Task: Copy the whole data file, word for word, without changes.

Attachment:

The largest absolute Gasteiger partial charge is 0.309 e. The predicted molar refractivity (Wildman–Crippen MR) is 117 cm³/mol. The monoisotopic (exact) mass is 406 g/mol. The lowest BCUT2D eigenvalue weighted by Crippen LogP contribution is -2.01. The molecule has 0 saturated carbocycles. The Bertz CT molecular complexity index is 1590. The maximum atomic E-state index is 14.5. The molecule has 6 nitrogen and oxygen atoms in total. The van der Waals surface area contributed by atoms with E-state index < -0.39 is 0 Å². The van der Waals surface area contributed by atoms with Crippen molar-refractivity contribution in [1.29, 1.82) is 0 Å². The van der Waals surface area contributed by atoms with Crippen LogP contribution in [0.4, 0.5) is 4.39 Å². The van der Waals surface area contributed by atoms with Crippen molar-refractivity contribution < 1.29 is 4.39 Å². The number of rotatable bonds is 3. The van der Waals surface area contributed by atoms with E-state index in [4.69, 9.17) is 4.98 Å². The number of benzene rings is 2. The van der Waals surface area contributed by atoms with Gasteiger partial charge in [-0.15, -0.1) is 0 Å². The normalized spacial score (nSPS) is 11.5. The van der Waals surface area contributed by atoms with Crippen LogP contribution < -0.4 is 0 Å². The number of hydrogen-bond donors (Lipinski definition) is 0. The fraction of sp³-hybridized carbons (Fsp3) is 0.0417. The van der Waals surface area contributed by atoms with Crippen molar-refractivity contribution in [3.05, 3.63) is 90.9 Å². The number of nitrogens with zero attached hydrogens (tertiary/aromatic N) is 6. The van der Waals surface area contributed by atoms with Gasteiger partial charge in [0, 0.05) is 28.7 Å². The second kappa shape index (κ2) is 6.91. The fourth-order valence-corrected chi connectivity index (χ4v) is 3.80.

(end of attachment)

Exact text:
The largest absolute Gasteiger partial charge is 0.309 e. The predicted molar refractivity (Wildman–Crippen MR) is 117 cm³/mol. The monoisotopic (exact) mass is 406 g/mol. The lowest BCUT2D eigenvalue weighted by Crippen LogP contribution is -2.01. The molecule has 0 saturated carbocycles. The Bertz CT molecular complexity index is 1590. The maximum atomic E-state index is 14.5. The molecule has 6 nitrogen and oxygen atoms in total. The van der Waals surface area contributed by atoms with E-state index < -0.39 is 0 Å². The van der Waals surface area contributed by atoms with Crippen molar-refractivity contribution in [1.29, 1.82) is 0 Å². The van der Waals surface area contributed by atoms with Crippen LogP contribution in [0.4, 0.5) is 4.39 Å². The van der Waals surface area contributed by atoms with Crippen molar-refractivity contribution < 1.29 is 4.39 Å². The number of rotatable bonds is 3. The van der Waals surface area contributed by atoms with E-state index in [4.69, 9.17) is 4.98 Å². The number of benzene rings is 2. The van der Waals surface area contributed by atoms with Gasteiger partial charge in [-0.15, -0.1) is 0 Å². The normalized spacial score (nSPS) is 11.5. The van der Waals surface area contributed by atoms with Crippen LogP contribution < -0.4 is 0 Å². The number of hydrogen-bond donors (Lipinski definition) is 0. The fraction of sp³-hybridized carbons (Fsp3) is 0.0417. The van der Waals surface area contributed by atoms with Crippen molar-refractivity contribution in [3.05, 3.63) is 90.9 Å². The number of nitrogens with zero attached hydrogens (tertiary/aromatic N) is 6. The van der Waals surface area contributed by atoms with Gasteiger partial charge in [0, 0.05) is 28.7 Å². The second kappa shape index (κ2) is 6.91. The fourth-order valence-corrected chi connectivity index (χ4v) is 3.80.